Victimised reps forced to lobby their union in fight for support

PCS General Secretary Mark Serwotka holding a megaphone

Two union reps sacked by their employer for their trade union activities are lobbying the National Executive Committee of the PCS union tomorrow. In two very similar cases of union busting and victimisation, the union has failed to offer adequate support in quite different ways.

At the start of the year, I detailed the case of John Pearson. John was sacked by Hewlett Packard for sharing information passed to him in his capacity as an elected union official with the members he was elected to represent, and then refused support from the union and tried to claim that he had brought his situation on himself.

Since then, John paid his own legal fees to take the case to an Employment Tribunal. In a damning indictment of the PCS decision, he won his case. The tribunal ruled that he was unfairly dismissed for carrying out his union duties, and that the information he shared could not reasonably have been assumed to have been in confidence.

However, rather than admit that it was wrong and offer support for John in retrospect, the union dug in its heels. Even after an open letter to General Secretary Mark Serwotka that received a huge amout of signatures and publicity, the union leadership's response was to repeat a number of false assertions and insist that it was right to refuse John support.

Most offensively, the union robustly defended its record in supporting victimised union reps - to a victimised union rep whom they had denied support!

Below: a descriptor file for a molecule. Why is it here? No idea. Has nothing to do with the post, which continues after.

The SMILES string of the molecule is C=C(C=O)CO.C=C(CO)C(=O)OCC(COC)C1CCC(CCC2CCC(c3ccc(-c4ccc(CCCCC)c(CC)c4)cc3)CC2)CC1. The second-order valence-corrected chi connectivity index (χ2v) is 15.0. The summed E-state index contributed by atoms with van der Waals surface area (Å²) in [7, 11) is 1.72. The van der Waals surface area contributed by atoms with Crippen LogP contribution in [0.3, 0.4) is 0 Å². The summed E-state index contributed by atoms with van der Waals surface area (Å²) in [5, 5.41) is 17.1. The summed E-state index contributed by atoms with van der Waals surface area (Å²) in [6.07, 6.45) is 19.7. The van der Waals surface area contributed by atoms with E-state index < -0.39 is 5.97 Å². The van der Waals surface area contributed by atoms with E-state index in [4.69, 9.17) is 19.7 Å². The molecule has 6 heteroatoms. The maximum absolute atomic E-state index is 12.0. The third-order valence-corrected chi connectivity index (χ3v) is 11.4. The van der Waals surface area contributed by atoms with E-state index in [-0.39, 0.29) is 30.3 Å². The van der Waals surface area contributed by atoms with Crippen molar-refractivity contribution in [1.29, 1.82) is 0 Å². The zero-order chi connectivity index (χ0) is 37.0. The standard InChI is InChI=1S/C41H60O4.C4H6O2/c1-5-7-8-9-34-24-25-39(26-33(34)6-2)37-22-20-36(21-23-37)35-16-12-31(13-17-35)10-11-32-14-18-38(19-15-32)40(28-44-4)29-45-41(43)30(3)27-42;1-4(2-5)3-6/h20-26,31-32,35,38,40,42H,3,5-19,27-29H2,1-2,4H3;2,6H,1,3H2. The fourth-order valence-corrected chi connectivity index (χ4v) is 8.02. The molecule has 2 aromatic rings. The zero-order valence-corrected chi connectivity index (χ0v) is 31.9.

John's case is contrasted with that of Sofia Azam, at Ofqual (The Office of Qualifications and Examinations Regulation). Like John, she was victimised for sharing industrial relations information with the trade union members who had every right to see it, and ultimately lost her job. Unlike John, she was supported to the hilt by PCS - and lost her case!

In both cases, PCS full time officials advised the reps to fight the case on the grounds that they had mistakenly circulated the material and were sorry for it. John was pilloried and left in the cold for refusing this advice, but was proven right in fighting his case on the grounds of automatic unfair treatment for carrying out legitimate trade union duties. Sofia followed the advice and PCS first lost her case and are now refusing to support an appeal.

In itself, this case should be worrying. If a trade union is not performing the most basic function of providing principled and effective support for its reps when they are attacked by the bosses, then what is it for?

It is doubly concerning given that PCS in HM Revenue & Customs is currently under attack. Leaked documents have revealed a union busting strategy adopted by directors to sideline the union and disrupt its organising capability. But if the cases of John and Sofia are the benchmark of support reps can expect, how many will be discouraged from putting their heads above the parapet to fight back.

Unfortunately, as former PCS activist Jon Bigger has detailed, the leadership is less concerned with a position of principle than with its own grip on power. The sentiment that raising John's case amounts to an "attack" on PCS has been voiced more than once, and it smacks of the worst kind of desperation.

As another PCS rep so eloquently put it on Facebook:

Quote:
A difference of an opinion within our own ranks is not an attack on the union. An employer victimising a rep for carrying out their duties is always an attack on us all.

That is why this issue will not die down or fade away, no matter how much the leadership might wish it. As long as there is even the slightest doubt as to whether union reps will receive full, automatic and principled support from our union if we are victimised by the bosses, this storm will rage on. An injury to one is an injury to all - no exceptions!

If you are in London tomorrow, please get to the lobby and show John and Sofia your solidarity.

Lobby of PCS in support of victimised reps
PCS HQ, 160 Falcon Road, London, SW11 2BR
(5 minutes from Clapham Junction train station)
12.30pm Tuesday 2 December